LONDON Microsoft have been working with the University of Westminster, Aberysthwyth University, London Metropolitan University, the University of Hertfordshire and the University of Lancaster in order to address the shortage of graduates considering embedded software development
A number of workshops have been run to bring academia and industry together with Microsoft providing a number of free .Net Micro Framework kits to encourage potential students.
Microsoft says the embedded consumer device market will expand at a rate of 50 percent per year between 2006 and 2010 – making the shortage of graduates critical.
With the U.K, market developing at five to eight times the national growth average, around 150,000 new entrants to the IT workforce are required each year. However, at present the demand for graduates with relevant skills far outstrips the supply. This issue is especially problematic in the embedded developer industry, a growth sector where employers are finding it increasing difficult to find skilled entry level employees.
In the U.K., Microsfit believes a major contributor to this problem is the lack of interest in IT as a career option. Computing related jobs are no longer considered desirable, as evidenced by the declining number of students taking computer science related options. There was a 43 percent drop in the number of students taking computing A-Levels in 2001-2006, resulting in fewer students going on to take IT related degrees.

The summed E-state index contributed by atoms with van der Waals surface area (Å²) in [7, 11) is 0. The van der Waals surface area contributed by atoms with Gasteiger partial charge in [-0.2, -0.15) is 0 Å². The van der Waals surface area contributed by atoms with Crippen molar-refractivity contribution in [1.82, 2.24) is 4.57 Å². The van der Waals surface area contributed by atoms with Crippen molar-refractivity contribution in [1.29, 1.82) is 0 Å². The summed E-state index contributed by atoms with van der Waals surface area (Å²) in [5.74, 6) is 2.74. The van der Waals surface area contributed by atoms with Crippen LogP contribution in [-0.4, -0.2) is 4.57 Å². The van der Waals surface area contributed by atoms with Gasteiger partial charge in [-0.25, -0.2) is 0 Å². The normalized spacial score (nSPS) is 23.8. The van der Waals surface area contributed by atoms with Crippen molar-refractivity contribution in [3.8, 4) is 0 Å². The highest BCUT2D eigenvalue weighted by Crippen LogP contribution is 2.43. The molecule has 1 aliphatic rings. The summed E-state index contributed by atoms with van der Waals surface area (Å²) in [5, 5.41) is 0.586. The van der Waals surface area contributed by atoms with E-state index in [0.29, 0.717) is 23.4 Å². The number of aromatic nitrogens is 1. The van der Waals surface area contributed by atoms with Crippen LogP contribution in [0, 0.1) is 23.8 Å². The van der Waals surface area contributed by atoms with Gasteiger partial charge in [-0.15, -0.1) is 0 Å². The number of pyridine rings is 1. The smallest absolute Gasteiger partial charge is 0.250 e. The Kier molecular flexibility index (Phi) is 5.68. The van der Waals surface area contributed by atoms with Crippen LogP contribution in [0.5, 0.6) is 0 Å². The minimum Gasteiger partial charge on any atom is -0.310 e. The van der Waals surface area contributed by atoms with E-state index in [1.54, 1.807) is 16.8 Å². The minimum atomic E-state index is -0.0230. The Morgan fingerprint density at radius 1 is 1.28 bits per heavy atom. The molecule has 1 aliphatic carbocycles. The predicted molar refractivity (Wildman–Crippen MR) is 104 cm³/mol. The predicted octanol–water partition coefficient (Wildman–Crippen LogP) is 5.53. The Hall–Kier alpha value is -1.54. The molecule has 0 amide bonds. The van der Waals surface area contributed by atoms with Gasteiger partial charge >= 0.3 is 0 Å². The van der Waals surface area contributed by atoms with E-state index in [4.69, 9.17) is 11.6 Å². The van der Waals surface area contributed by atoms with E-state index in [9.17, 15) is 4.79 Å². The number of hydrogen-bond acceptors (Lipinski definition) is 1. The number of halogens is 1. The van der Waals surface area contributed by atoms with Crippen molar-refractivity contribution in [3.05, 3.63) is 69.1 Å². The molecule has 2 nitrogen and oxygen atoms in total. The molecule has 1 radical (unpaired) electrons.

Few academic institutions specifically teach software development for embedded devices and this leaves the embedded industry facing investments of time and money to train up graduates before they become productive.
“There is currently a huge gap between the skills that students are picking up through their studies and the skills that employers are looking for,” said Alan Rowe, Windows Embedded Business Unit Director at MPC data. “We would definitely encourage universities and industry to collaborate more closely, with a view to incorporating practical embedded development skills into their syllabuses.”
To start bridging this gap between industry and academia, Microsoft has been offering embedded technology and design software to faculties as part of its Embedded Academic Outreach Programme. Workshops have provided a forum for debate between academics and industry bodies as to how they can work together to raise awareness of embedded development and equip graduates with the skills they will need to enter the workforce.
Building on the success of the U.K. initiative, Microsoft launched a global program for academics and enthusiasts called SPARK, aimed at bringing a complete offering of hardware and software to nonprofessional developers. In the UK this will be supported through the Embedded Academic Outreach Programme.